Genome size variation and species relationships in Hieracium sub-genus Pilosella (Asteraceae) as inferred by flow cytometry.Ann Bot 2007; 100(6):1323-35AB
BACKGROUND AND AIMS
Hieracium sub-genus Pilosella (hawkweeds) is a taxonomically complicated group of vascular plants, the structure of which is substantially influenced by frequent interspecific hybridization and polyploidization. Two kinds of species, 'basic' and 'intermediate' (i.e. hybridogenous), are usually recognized. In this study, genome size variation was investigated in a representative set of Central European hawkweeds in order to assess the value of such a data set for species delineation and inference of evolutionary relationships.
Holoploid and monoploid genome sizes (C- and Cx-values) were determined using propidium iodide flow cytometry for 376 homogeneously cultivated individuals of Hieracium sub-genus Pilosella, including 24 species (271 individuals), five recent natural hybrids (seven individuals) and experimental F(1) hybrids from four parental combinations (98 individuals). Chromosome counts were available for more than half of the plant accessions. Base composition (proportion of AT/GC bases) was cytometrically estimated in 73 individuals.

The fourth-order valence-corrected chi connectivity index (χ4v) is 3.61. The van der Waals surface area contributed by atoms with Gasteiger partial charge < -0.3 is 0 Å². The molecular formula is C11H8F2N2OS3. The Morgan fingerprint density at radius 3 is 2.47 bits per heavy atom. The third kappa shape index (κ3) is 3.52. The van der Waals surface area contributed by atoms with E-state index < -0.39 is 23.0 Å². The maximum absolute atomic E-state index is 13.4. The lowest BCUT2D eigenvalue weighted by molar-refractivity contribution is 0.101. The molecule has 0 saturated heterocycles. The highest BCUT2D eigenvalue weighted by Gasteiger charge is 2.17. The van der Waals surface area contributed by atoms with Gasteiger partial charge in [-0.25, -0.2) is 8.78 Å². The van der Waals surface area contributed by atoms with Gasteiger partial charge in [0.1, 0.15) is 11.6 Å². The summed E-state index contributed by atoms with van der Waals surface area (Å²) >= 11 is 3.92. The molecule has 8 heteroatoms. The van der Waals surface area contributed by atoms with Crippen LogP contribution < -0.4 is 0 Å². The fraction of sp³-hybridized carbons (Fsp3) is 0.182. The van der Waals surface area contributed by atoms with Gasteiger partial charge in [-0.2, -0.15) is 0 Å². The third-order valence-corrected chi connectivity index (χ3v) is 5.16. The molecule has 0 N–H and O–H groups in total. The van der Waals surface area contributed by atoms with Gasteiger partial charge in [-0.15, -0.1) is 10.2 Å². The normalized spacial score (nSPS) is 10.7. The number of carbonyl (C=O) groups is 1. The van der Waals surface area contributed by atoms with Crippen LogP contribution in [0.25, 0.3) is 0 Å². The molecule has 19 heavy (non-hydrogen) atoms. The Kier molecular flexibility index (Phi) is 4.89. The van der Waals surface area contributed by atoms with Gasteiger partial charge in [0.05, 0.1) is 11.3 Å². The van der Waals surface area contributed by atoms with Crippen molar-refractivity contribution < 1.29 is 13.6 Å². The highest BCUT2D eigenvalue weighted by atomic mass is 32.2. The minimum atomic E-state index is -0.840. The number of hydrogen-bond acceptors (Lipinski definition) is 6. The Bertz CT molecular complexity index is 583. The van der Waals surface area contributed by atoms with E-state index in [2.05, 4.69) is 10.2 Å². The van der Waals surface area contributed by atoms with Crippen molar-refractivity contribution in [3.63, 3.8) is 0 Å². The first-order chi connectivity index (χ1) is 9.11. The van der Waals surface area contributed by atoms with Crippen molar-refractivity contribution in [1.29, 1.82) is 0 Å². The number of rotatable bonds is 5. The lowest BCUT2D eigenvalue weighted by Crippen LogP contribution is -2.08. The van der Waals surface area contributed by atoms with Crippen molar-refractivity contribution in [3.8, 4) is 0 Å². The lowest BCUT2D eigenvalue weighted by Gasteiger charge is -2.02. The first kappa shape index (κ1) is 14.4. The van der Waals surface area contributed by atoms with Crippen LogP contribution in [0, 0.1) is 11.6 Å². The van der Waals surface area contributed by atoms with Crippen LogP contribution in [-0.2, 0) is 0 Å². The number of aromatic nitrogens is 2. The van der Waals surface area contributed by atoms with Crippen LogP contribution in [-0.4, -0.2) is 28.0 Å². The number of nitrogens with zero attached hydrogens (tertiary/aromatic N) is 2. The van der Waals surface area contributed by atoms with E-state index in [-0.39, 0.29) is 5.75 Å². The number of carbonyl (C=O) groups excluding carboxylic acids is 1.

Seven different ploidy levels (2x-8x) were detected, with intraspecific ploidy polymorphism (up to four different cytotypes) occurring in 11 wild species. Mean 2C-values varied approx. 4.3-fold from 3.53 pg in diploid H. hoppeanum to 15.30 pg in octoploid H. brachiatum. 1Cx-values ranged from 1.72 pg in H. pilosella to 2.16 pg in H. echioides (1.26-fold). The DNA content of (high) polyploids was usually proportional to the DNA values of their diploid/low polyploid counterparts, indicating lack of processes altering genome size (i.e. genome down-sizing). Most species showed constant nuclear DNA amounts, exceptions being three hybridogenous taxa, in which introgressive hybridization was suggested as a presumable trigger for genome size variation. Monoploid genome sizes of hybridogenous species were always between the corresponding values of their putative parents. In addition, there was a good congruency between actual DNA estimates and theoretical values inferred from putative parental combinations and between DNA values of experimental F(1) hybrids and corresponding established hybridogenous taxa.
Significant differences in genome size between hawkweed species from hybridogenous lineages involving the small-genome H. pilosella document the usefulness of nuclear DNA content as a supportive marker for reliable delineation of several of the most problematic taxa in Hieracium sub-genus Pilosella (including classification of borderline morphotypes). In addition, genome size data were shown to have a good predictive value for inferring evolutionary relationships and genome constitution (i.e. putative parental combinations) in hybridogenous species.